Many Canadian law firms were affected by the 2008 recession. Firms of all sizes laid off associates and froze hiring. Business dried up as corporate clients went in-house and reduced legal-spending budgets. Even litigation work decreased due to the dim prospects of successfully collecting against parties with no means to pay.
Since 2008, the economy has enjoyed sustained growth. Given the cyclical nature of the economy and the unprecedented length of the recent boom, however, many experts anticipate an economic downturn in the near future.
Larger firms can navigate economic cycles by diversifying their practice areas. While small firms may not have that luxury to the same extent, incorporating recession planning into an overall contingency plan is still important. Thoughtful planning will put those that have made the effort in a position to leverage economic down times to their advantage. The following are some things to consider in recession planning.
Respect the pressures clients face
During a recession, individuals and businesses will have less money to spend on legal services. As such, they may look to doing things on their own (make their own will or separation agreement, self-represent in court, increase work in-house).
In addition to reducing their appetite for legal services, clients may have difficulty paying bills. Consider alternative payment arrangements, such as installments, or create incentives for paying bills early. While it may not be appropriate to reduce your hourly rate, repackaging legal service offerings to better suit a client's needs may help you keep their business.
Identify risk areas
Recession risk areas include those that have benefited from an overheated market or a bubble. In 2008, that was real estate. While domestic real estate has boomed in recent years, the startup and gig industries have also exploded. When a recession hits, work from these sectors may dry up.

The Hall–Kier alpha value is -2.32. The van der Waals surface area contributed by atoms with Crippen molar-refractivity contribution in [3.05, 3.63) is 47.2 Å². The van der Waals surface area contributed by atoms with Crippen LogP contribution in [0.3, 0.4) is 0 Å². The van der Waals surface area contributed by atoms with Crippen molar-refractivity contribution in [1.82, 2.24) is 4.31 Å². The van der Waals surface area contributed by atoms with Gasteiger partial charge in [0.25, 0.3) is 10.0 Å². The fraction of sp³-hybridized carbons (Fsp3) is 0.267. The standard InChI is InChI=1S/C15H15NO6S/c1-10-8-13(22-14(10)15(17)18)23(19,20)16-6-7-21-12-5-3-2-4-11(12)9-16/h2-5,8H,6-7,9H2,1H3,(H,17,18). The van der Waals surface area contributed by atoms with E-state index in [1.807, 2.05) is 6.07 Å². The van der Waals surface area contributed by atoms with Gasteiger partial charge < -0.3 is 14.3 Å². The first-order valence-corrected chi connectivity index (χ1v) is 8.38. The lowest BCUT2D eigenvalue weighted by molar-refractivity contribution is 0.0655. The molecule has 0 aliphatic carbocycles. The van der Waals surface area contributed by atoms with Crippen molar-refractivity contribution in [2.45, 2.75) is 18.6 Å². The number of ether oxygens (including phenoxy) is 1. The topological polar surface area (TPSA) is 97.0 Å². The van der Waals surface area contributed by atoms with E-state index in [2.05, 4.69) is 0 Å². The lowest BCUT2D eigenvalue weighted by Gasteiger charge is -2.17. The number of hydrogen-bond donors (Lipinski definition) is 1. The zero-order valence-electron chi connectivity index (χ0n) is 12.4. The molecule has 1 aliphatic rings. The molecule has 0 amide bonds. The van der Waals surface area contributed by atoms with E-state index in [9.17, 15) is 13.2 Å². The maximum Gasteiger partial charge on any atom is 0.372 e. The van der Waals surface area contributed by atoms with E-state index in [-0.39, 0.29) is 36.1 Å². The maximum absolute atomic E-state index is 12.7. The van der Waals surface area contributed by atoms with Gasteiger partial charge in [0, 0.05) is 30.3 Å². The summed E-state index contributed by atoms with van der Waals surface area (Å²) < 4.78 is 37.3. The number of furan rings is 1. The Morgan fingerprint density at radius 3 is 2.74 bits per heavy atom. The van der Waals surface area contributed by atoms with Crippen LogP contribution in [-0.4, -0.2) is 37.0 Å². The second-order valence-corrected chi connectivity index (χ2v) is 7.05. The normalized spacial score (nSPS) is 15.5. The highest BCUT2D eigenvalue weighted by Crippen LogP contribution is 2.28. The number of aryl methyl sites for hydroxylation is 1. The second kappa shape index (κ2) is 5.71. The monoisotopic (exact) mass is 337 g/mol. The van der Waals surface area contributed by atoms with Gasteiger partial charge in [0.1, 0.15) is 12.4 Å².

Invest in recession-proof practice areas
Litigation, bankruptcy and restructuring are commonly considered recession-proof practice areas. While litigation might not necessarily entail full-on lawsuits, there is still plenty of work in areas such as government investigations, employment and contract issues.
Our aging Canadian population continues to make wills, estates, trusts and substitute decision-making a growth area. With the recent legalization of marijuana, many firms are developing expertise in that industry. Artificial intelligence and cybersecurity are also areas that will continue to see need no matter what the economic environment.
For students and younger associates, developing skills in these areas in anticipation of an upcoming recession can make them more competitive in the job market. For lawyers with established practices, expanding into recession-resistant areas of interest will help keep a practice afloat during hard times.
While there will be practice areas that flourish during a recession, the way services are delivered will also grow. Unbundled legal services and contract work, for example, will continue seeing an increasing demand. This can allow you to tailor your services to meet your client's budget when they are faced with more stringent economic pressures.
Target underserviced communities
Recession or not, there are many communities that lack access to legal services. Expanding into these communities may be necessary to get you through a recession.
Reducing costs is not just for a recession; it is something that should be considered on an ongoing basis.
Embracing new technologies is a great way of reducing costs in the long term. One of the most common examples in recent years is the expanding use of video conferencing. This saves travel costs while enabling face-to-face connection with clients and others remotely.
Another option for cost reduction is to increase the use of contract lawyers rather than hiring a full-time associate. This allows you to allocate such costs directly to a file rather than deal with the ongoing expense of an associate.
Recession planning should be part of your contingency planning. It helps strategically position your firm to harmonize with the economic reality of your jurisdiction. Rather than reacting to changing economic circumstances, planning now will provide you with a path to withstand pressures during hard times.